In 1870 Mary Florence Webber Potts of Ottumwa, Iowa was the young mother of a toddler, married to a drygoods merchant, both of which may have had something to do with her brilliant idea. She invented several versions of an improved Sad Iron. Her three improvements:
- A wooden handle that did not get hot when the iron was heating.
- A detachable handle that was used with several irons, one "iron in the fire" while the other was being used and cooling down
- Points on two ends to iron in tight spots.
She patented her first improvement in 1870. Mrs. Potts' Sad Iron was a huge success.
Mary Florence Webber Potts (1850 – 1922)
A cold handled sad iron: "Just what your mother wants."
You didn't have to use a hot pad to hold it or wait while another warmed up.
Improvements in ironing, more time to join reform groups.
The T Quilt by Becky Brown
Yankee Notions sampler by Denniele Bohannon
And we are done!
Read more about the Maine Law:
And more about Mary Potts:
Posts about Temperance and quilts
The Tennessee project recorded a sampler with
papers telling each block's name. The T block
is labeled "Kansas T's."
Kansas passed a prohibition law in 1881.
We still live with parts of it.
Can't buy wine in the grocery store.
I’d like to point out that despite the complexity of the block, Becky *still* managed to get all the text going the right way.
Sad irons, wow, truly we learn so much from your blog posts! I didn't join in on Yankee Notions but I enjoyed seeing your posts. I'm curious if you have any BOMs cooking up for 2021? ;).
Erica---that Becky is good!
Cynthia---here's what we are working on, a rather simple applique beginning in March for 12 months. And we need a pieced theme---I've been thinking.
The history behind the sad iron is so interesting, i like so much the wood handle on the sad-iron.
I looked at the pictures of Dorry's block, and it seems to be pieced in anither way than the pattern, more simple i think! I see flying geese on it.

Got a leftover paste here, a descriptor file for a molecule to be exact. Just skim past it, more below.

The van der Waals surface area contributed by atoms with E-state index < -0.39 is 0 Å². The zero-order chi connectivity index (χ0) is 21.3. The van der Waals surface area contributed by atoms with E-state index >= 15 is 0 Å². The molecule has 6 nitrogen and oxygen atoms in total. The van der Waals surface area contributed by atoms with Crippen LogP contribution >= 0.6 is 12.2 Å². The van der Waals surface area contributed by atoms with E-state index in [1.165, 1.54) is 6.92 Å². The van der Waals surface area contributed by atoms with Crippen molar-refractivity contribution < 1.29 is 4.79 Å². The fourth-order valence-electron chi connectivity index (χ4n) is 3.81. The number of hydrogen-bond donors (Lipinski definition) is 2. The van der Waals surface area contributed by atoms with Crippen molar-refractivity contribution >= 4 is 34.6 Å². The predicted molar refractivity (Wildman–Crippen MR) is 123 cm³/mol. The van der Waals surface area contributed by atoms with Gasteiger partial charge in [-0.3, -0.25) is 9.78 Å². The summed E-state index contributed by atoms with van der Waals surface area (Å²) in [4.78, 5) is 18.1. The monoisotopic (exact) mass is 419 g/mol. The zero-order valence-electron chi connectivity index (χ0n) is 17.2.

Am I wrong?
I have a Double T quilt, made by my great-grandmother, Julia Ann Frazier (1853-1923) in Frankfort, Clinton County, Indiana. Notes from my grandmother indicates that it was finished in time for her first wedding, 29 Sep 1870, to Joseph Gaskill Holliday. My research and learning about quilts makes me question the date the quilt was finished, for several reasons, including the indigo fabrics with tiny white motifs, and the temperance information. She divorced Joe for abandonment in August 1884, leaving her with 3 small boys to raise. The divorce case did not mention drinking, but it was clear that he had just gone away, leaving her to fend for herself.
She remarried 11 Sep 1887 to my great-grandfather, Benjamin Franklin Palmer (1847-1898). Together, they raised his five children, her three sons, and two more children.
In response to Rina Spina - it is pieced the way she sees the block, with flying geese. I would love to post a picture of the block here, but I am not sure how.
Thank you, for your response! I always have trouble on using templates, it's more easy for me to piece. Anyway this is my fourth BOM, given by Barbara, that I follow, and every time I enjoyed the whole process so much. I'm looking forward the next one.
I am the lucky owner of 3 of those irons, one with a wooden handle and one all metal sad iron I found at a local second hand store for only $2.00! I was so happy with that purchase! It helped make up for what I paid for the other two. Thank you Barbara for sharing this history. I have loved the double T quilts for a number of decades now.
Sewsandquilts---send a digital picture to me at MaterialCult@gmail.com and I'll post it.
I'm just browsing back through -- didn't do this BOM, but maybe I will later. Anyway, I have several old irons, including one that has the detachable handle. They are packed right now, but *one of these days* I'll unearth them and share a photo.